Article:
Update On Cyberbullying Laws

Cyberbullying in schools is one of the most troubling activities currently plaguing our educational system.  When children are bullied, they can’t focus, they don’t feel that they fit in, and they often lose interest in school.  This creates absenteeism, depression, and even suicide among school-age children and teenagers in our society.

According to the California Attorney General: “Anyone who sends any online communication to deliberately frighten, embarrass, harass, or otherwise target another is a cyber bully.”  California Penal Code section 652.3 is slightly more specific, and states that every person who, with the intent to place another person in reasonable fear for their safety of the safety of their immediate family, by means of an electronic communication device, for the purpose of harassing, is guilty of a misdemeanor punishable by up to one year in a county jail, by a fine of not more than one thousand dollars ($1,000), or both.  Penal Code § 652.3 also makes it a crime to electronically distribute or make available personal identifying information, including a digital image of another person, or an electronic message of a harassing nature about another person, which would be likely to incite or produce unlawful action.

California law defines harassment as: A knowing and willful course of conduct that a reasonable person would consider as seriously alarming, seriously annoying, seriously tormenting, or seriously terrorizing and that serves no legitimate purpose (Penal Code § 652.3).  Electronic act as related to cyberbullying means: The transmission of a communication, including a message, text, sound, or image, or a post on a social network, by means of an electronic device.  This means that any post through Facebook, Twitter, Instagram, Snapchat, or email qualifies as an electronic act, and thus subjects the sender to potential liability for cyberbullying.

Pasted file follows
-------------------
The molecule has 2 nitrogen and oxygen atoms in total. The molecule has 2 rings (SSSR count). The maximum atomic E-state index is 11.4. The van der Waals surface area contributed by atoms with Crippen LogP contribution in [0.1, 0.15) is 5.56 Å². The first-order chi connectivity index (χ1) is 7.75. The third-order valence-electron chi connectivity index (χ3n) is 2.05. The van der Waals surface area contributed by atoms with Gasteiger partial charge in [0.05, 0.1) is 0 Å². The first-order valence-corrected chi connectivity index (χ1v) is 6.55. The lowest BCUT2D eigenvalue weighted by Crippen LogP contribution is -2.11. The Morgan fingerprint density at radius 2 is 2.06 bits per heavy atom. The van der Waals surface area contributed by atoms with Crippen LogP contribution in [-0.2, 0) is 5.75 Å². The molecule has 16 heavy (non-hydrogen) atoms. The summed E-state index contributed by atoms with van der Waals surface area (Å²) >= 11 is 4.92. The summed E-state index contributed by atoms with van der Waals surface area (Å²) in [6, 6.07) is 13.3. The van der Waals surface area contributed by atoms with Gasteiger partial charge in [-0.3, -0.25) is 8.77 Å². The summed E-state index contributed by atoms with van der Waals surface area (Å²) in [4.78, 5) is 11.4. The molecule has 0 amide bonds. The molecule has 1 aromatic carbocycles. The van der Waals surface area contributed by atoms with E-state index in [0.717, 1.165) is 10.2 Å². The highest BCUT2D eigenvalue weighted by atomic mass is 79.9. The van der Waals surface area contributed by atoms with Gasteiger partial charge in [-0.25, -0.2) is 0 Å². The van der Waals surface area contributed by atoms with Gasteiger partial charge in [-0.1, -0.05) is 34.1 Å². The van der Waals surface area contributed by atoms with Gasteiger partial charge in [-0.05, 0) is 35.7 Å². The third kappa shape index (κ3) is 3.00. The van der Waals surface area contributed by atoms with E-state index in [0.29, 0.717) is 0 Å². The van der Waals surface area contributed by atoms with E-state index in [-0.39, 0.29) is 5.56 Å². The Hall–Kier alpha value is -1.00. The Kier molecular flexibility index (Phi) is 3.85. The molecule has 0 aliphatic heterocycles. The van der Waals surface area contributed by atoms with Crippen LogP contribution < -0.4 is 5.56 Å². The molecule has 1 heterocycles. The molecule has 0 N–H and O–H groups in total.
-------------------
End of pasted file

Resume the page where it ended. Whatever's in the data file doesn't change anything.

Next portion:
While traditional bullying is easier to see and therefore for teachers to try and control and prevent, cyberbullying is less obvious.  Although it may not be readily recognizable in the classroom, AB 746 notes that cyberbullying causes a substantial disruption and detrimental effect on students.  The legislature states that “All pupils enrolled in the state public schools have the inalienable right to attend classes on school campuses that are safe, secure, and peaceful.”  For this reason, California has enacted some of the most student-friendly anti-cyberbullying laws in the country.

According to the Cyberbullying Research Center, California’s cyberbullying laws are among the foremost in the nation.  Punishment for cyberbullying can include both criminal sanctions and school sanctions. This means that cyber bullies can be held criminally liable for their actions, as well as facing discipline from the school (likely suspension or expulsion) (Cal. Educ. Code § 48900).  Not all states allow for criminal sanctions.  California law also requires public schools to have a formal policy addressing cyber bullying (Cal. Educ. Code § 66302).  These policies must be made available to the public and explain how the school identifies and addresses bully behavior.  Finally, California law includes off-campus behavior by bullies in the definition of actions that can qualify as cyberbullying as defined in Penal Code § 652.3.  According to cyberbullying.org, federal law allows schools to discipline students for off-campus behavior that results in a substantial disruption of the learning environment at school.  While many states have chosen not to enact legislation creating liability for off-campus behavior, California is one of 16 states that has enacted such legislation to punish cyberbullies.

According to a study by the National Center for Education Statistics and Bureau of Justice Statistics, 21% of students who are 12-18 years old, experience bullying at some point.   A second study indicates that an estimated 16% of high school students have been bullied electronically in the past 12 months.  Cyberbullying can take many forms, including, posting comments or rumors about someone that are mean, hurtful, embarrassing, or false; threatening to hurt someone or telling them to hurt or kill themselves; posting a mean or harmful picture or video; pretending to be someone else or impersonating another person online to post personal or false information; creating a mean or hurtful website about someone; or making an individual’s personal information (phone number, address, credit card, social media accounts) available to the public.

Cyberbullying is a serious problem many people are dealing with today.  With the increasing use of electronics in schools, traditional methods of bullying, such as physical and verbal acts, have transferred into the online world.  Electronics make it easier than ever to say false, hurtful, or negative things to others, especially in an educational environment where students interact with one another on a regular basis.  Cyberbullying can increase the risk for suicide-related behaviors, among other risk factors.  Cyberbullying is a serious issue, and also a crime in California.

At our law firm, we assist clients with legal issues related to cyberbullying, cyberharassment, cyberstalking, and invasion of privacy issues.  Please contact us to set up an initial consultation.